Compared to last week, western Canadian yearling prices were down $12-$18; mid-weight calves were down $10 to as much as $15 while calves under 550 lbs. were down $4-$8.
The market is incorporating a risk discount due to uncertainty in beef demand for the second and third quarters of 2020. Feedlot margins are in negative territory by $250-$350 per head. The major problem is in May through July, with feedlot inventories 18 per cent above the five-year average. Alberta packers were buying fed cattle at $141 last week but the April live cattle futures are trading US$10-$15 below the U.S. cash market. Backgrounders are liquidating fall-placed calves and heavier weight categories are moving in line with the fed market. Many producers have held back on sales or taken their feeders totally off grain to limit the weight gain.
In central Alberta, tan steers weighing just over 900 lbs. were quoted at $163; mixed steers weighing 840 lbs. traded for $170 while mixed heifers weighing 830 lbs. were reported at $153. In the Lethbridge area, Charolais blended steers weighing 870 lbs. were valued at $160. Outside the major feeding regions, markets were down more severely. Medium- to larger-frame mixed steers weighing 880 lbs. were valued at $155 in central Saskatchewan.
Prior to this week, calves experienced limited slippage but the absence of the finishing feedlot in the lighter weight categories resulted in the softer tone. October feeder cattle futures are down US$35 from the recent highs; yearling price expectations for the fall period are down $20-$30 from earlier forecasts and the calf and grasser markets are reeling. Markets were variable on similar weight cattle; in some cases, values differentiated by $15 on similar weight cattle. This may have been due to the volatility in feeder cattle futures trading within a US$10 range on certain days.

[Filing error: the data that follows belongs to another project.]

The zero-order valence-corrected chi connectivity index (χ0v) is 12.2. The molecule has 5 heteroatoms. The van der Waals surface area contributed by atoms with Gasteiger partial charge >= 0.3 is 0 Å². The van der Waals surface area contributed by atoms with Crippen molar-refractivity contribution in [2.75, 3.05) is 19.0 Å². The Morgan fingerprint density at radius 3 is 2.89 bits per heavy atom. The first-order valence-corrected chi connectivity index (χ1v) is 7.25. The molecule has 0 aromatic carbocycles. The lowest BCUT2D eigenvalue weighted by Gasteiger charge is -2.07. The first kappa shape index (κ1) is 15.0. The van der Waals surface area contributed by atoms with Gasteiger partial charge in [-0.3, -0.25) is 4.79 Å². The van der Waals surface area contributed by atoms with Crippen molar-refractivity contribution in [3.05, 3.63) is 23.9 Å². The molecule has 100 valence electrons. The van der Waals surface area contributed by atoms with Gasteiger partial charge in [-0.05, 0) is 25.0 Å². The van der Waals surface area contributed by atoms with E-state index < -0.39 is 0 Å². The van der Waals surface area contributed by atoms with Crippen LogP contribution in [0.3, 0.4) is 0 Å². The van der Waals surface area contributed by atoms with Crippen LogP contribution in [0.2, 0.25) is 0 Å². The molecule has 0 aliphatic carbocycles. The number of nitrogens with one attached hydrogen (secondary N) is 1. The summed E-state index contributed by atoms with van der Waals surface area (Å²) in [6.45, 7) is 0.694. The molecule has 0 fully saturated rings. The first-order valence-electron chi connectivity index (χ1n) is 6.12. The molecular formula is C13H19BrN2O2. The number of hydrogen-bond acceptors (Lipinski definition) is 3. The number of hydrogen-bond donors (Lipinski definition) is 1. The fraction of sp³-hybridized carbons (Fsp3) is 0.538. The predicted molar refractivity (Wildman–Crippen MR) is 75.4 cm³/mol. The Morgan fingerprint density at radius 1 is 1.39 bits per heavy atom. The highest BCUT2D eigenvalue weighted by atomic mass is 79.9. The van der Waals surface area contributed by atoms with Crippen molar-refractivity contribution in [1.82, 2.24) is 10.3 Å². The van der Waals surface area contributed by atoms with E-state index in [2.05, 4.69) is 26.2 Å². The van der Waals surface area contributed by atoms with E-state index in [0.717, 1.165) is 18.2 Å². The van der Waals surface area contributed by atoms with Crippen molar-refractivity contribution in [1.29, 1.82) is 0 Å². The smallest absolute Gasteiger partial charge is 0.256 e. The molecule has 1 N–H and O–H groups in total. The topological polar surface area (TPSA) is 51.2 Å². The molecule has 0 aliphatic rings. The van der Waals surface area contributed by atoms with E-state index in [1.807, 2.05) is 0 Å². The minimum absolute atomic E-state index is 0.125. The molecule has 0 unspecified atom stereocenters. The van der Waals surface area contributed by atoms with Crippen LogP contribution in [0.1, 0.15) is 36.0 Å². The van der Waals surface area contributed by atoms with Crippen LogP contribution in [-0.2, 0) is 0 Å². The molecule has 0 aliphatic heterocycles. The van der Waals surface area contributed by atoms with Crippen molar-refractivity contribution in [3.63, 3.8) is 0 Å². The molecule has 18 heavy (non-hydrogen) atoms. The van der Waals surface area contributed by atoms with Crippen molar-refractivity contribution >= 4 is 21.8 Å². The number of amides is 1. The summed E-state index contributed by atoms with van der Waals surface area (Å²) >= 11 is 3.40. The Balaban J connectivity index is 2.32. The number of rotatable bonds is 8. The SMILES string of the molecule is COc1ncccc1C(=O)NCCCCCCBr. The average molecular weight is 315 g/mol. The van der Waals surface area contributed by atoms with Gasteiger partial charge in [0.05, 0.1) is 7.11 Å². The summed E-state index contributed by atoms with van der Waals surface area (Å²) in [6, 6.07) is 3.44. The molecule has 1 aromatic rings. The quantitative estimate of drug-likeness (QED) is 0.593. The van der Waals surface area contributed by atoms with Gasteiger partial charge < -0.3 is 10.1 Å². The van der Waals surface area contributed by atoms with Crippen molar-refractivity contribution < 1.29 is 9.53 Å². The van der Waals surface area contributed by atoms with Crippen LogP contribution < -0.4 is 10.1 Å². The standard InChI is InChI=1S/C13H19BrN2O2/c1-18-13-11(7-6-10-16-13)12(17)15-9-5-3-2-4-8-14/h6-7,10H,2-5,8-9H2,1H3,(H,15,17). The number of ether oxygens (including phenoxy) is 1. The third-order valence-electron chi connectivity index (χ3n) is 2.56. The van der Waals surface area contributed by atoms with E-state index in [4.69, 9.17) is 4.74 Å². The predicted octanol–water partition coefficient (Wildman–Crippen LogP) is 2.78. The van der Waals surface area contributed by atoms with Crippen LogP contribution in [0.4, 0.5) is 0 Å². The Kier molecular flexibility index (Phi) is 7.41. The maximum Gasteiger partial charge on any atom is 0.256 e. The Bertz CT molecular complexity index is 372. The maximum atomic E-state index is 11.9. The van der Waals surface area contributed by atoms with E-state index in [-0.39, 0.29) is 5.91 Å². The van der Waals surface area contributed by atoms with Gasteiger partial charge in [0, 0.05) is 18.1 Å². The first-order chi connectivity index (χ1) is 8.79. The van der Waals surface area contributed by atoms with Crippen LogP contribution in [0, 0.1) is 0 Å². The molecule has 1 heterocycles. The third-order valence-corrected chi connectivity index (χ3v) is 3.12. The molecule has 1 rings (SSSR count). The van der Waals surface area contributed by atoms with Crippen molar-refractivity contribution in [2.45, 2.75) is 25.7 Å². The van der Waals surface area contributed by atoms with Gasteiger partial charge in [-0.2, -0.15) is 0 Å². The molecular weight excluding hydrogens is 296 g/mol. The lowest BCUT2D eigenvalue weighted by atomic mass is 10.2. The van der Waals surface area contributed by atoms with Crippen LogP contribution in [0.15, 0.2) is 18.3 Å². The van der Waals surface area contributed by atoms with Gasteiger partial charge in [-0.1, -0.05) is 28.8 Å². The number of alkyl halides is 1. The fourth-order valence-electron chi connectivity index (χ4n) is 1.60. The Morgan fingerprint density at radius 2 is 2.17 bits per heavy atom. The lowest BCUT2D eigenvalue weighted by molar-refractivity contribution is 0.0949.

In southern Alberta, higher quality steers weighing 620-640 lbs. traded from a low of $190 to a high of $200; heifers weighing from 600 to 630 lbs. traded in a range of $160-$172. In the eastern Prairie regions, there were isolated pockets that ignored the coronavirus pandemic. Prices appeared to hold up fairly well on grassers and lighter calves in some areas of Manitoba.
In the short term, there are reports of U.S. and Canadian grocers running low on meat supplies as consumers stock up on food. However, restaurant traffic will be down 30 per cent to as much as 50 per cent over the next month, which is extremely negative for higher-end cuts of beef.
— Jerry Klassen manages the Canadian office of Swiss-based grain trader GAP SA Grains and Produits Ltd. and is president and founder of Resilient Capital, specializing in proprietary commodity futures trading and market analysis. Jerry consults with feedlots on risk management and writes a weekly cattle market commentary. He can be reached at 204-504-8339 or via his website at ResilCapital.com.Tagged beef demand, calves, coronavirus, fed cattle, feeder cattle, Feedlot, futures, heifers, packers, steers, yearlings